In early 1989, his brother Scott began accompanying him to the ring and eventually, the two formed a tag team. They proved they were a serious tag team by defeating the Freebirds for the World Tag Team Championship in November 1989. The pair continued to dominate in the NWA (and later World Championship Wrestling, as NWA superterritory Jim Crockett Promotions came to be known), winning multiple championships and making occasional trips to New Japan Pro Wrestling. It was during this time that Rick earned the nickname "The Dog-Faced Gremlin" from both fans and commentators, which he would later have added to his ring attire.

World Wrestling Federation (1992–1994)[edit]

The two jumped to the World Wrestling Federation (WWF), WCW's biggest competitor, in December 1992 after then WCW-head Bill Watts lowballed them on a contract extension and then gave them the option for an early release from their present contracts. They found success there as well, winning the WWF World Tag Team Championship from Money Inc. (Ted DiBiase and Irwin R. Schyster) on two occasions.

The Steiners left the WWF in 1994, with Rick stating that he felt that Vince McMahon was not following through with promises made to the team.

Extreme Championship Wrestling (1995)[edit]

After leaving the WWF, the Steiner Brothers debuted in Extreme Championship Wrestling on July 28, 1995, defeating Dudley Dudley and Vampire Warrior. A few days later on August 4, they defeated Dudley Dudley and 2 Cold Scorpio. The following day, the Steiner Brothers made their debut in the ECW Arena at Wrestlepalooza, where they teamed with Eddie Guerrero in a loss to Scorpio, Dean Malenko, and Cactus Jack. On August 25, they defeated Scorpio and Malenko and then Scorpio and Chris Benoit the following evening. On August 28, they defeated Dudley Dudley and Dances With Dudley.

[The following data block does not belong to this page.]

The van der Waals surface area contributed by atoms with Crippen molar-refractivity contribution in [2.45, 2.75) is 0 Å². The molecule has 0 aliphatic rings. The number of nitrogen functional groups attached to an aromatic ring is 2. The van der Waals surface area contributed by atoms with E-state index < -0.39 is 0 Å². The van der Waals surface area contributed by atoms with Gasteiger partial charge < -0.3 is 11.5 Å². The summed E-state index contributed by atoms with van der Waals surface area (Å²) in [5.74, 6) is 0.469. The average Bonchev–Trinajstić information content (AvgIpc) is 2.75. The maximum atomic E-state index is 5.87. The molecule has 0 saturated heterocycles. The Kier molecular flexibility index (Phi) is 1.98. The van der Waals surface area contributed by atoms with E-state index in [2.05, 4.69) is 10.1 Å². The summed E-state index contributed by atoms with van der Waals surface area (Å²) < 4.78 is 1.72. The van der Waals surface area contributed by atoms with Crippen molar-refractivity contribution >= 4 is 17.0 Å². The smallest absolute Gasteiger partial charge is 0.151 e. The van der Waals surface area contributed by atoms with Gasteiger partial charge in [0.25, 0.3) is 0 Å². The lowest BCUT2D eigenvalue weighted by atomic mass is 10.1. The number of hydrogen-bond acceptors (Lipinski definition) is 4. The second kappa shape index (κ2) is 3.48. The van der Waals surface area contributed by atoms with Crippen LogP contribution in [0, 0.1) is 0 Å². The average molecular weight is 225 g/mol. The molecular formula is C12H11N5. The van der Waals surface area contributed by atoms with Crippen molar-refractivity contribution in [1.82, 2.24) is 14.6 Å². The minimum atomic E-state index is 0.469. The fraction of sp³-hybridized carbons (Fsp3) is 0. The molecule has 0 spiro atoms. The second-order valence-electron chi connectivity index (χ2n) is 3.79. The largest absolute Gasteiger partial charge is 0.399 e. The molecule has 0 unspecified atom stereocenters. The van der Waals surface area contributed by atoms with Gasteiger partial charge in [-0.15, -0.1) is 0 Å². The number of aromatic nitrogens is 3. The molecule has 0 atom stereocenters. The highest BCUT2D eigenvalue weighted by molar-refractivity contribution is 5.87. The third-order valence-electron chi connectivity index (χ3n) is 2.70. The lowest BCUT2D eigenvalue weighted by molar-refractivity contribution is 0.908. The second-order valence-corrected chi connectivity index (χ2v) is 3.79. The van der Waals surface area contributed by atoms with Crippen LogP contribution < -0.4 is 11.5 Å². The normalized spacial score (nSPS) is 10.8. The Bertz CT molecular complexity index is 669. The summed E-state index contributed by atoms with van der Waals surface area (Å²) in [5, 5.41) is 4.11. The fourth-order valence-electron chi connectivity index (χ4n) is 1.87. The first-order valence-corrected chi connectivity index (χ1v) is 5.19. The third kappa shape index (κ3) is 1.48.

At Gangstas' Paradise on September 16, 1995, they teamed with Taz in a loss to The Eliminators (John Kronus and Perry Saturn) and Jason. On September 23, they defeated Raven and Stevie Richards. Rick made his final ECW appearance on October 28, teaming with Taz in a loss to The Eliminators in a tag team match.

Return to WCW (1996–2001)[edit]

World Tag Team Champions[edit]

On the March 11, 1996 episode of Nitro, the Steiner Brothers redebuted in World Championship Wrestling in a losing effort to the Road Warriors.[4] The following week on Nitro, the Steiners picked up their first win since returning after they defeated The Public Enemy.[5] After briefly feuding with both the Warriors and Public Enemy, the Steiners began feuding with the World Tag Team Champions Harlem Heat. On July 24 at a house show, the Steiner Brothers defeated Harlem Heat to win the World Tag Team Championship, although they lost the title back to Harlem Heat only three days later. The Steiner Brothers then reclaimed the title after defeating The Outsiders on January 25, 1997 at Souled Out.[6] Only two days later, they were stripped of the title by Eric Bischoff.[6] Rick then faced Kevin Nash for the title at Spring Stampede on April 6 due to Scott Hall not appearing, but was unable to win the title back.[7]